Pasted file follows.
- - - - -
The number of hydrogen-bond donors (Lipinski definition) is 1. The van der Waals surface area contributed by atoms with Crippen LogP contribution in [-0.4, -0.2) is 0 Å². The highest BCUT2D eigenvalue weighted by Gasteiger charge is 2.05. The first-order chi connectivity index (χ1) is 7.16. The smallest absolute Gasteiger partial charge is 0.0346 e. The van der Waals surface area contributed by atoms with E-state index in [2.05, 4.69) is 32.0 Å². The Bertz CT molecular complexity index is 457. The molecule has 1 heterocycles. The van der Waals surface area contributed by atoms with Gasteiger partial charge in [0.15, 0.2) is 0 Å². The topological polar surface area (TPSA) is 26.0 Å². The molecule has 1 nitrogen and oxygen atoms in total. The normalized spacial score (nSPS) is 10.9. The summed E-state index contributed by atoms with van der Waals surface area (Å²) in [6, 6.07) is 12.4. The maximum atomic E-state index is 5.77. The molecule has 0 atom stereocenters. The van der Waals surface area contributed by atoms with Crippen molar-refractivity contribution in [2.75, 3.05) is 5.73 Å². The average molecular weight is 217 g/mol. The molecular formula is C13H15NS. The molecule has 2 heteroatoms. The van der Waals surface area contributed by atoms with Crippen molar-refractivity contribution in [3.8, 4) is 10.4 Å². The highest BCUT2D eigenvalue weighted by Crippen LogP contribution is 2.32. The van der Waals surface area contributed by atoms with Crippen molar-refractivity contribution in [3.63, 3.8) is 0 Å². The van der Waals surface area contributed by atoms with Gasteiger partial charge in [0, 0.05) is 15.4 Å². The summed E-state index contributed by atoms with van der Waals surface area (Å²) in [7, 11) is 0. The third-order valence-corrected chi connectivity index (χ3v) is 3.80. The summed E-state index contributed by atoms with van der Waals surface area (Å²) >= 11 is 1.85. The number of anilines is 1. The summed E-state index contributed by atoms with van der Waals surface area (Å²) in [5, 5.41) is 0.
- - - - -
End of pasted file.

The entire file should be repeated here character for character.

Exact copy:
The number of hydrogen-bond donors (Lipinski definition) is 1. The van der Waals surface area contributed by atoms with Crippen LogP contribution in [-0.4, -0.2) is 0 Å². The highest BCUT2D eigenvalue weighted by Gasteiger charge is 2.05. The first-order chi connectivity index (χ1) is 7.16. The smallest absolute Gasteiger partial charge is 0.0346 e. The van der Waals surface area contributed by atoms with E-state index in [2.05, 4.69) is 32.0 Å². The Bertz CT molecular complexity index is 457. The molecule has 1 heterocycles. The van der Waals surface area contributed by atoms with Gasteiger partial charge in [0.15, 0.2) is 0 Å². The topological polar surface area (TPSA) is 26.0 Å². The molecule has 1 nitrogen and oxygen atoms in total. The normalized spacial score (nSPS) is 10.9. The summed E-state index contributed by atoms with van der Waals surface area (Å²) in [6, 6.07) is 12.4. The maximum atomic E-state index is 5.77. The molecule has 0 atom stereocenters. The van der Waals surface area contributed by atoms with Crippen molar-refractivity contribution in [2.75, 3.05) is 5.73 Å². The average molecular weight is 217 g/mol. The molecular formula is C13H15NS. The molecule has 2 heteroatoms. The van der Waals surface area contributed by atoms with Crippen molar-refractivity contribution in [3.8, 4) is 10.4 Å². The highest BCUT2D eigenvalue weighted by Crippen LogP contribution is 2.32. The van der Waals surface area contributed by atoms with Crippen molar-refractivity contribution in [3.63, 3.8) is 0 Å². The van der Waals surface area contributed by atoms with Gasteiger partial charge in [0, 0.05) is 15.4 Å². The summed E-state index contributed by atoms with van der Waals surface area (Å²) in [7, 11) is 0. The third-order valence-corrected chi connectivity index (χ3v) is 3.80. The summed E-state index contributed by atoms with van der Waals surface area (Å²) >= 11 is 1.85. The number of anilines is 1. The summed E-state index contributed by atoms with van der Waals surface area (Å²) in [5, 5.41) is 0.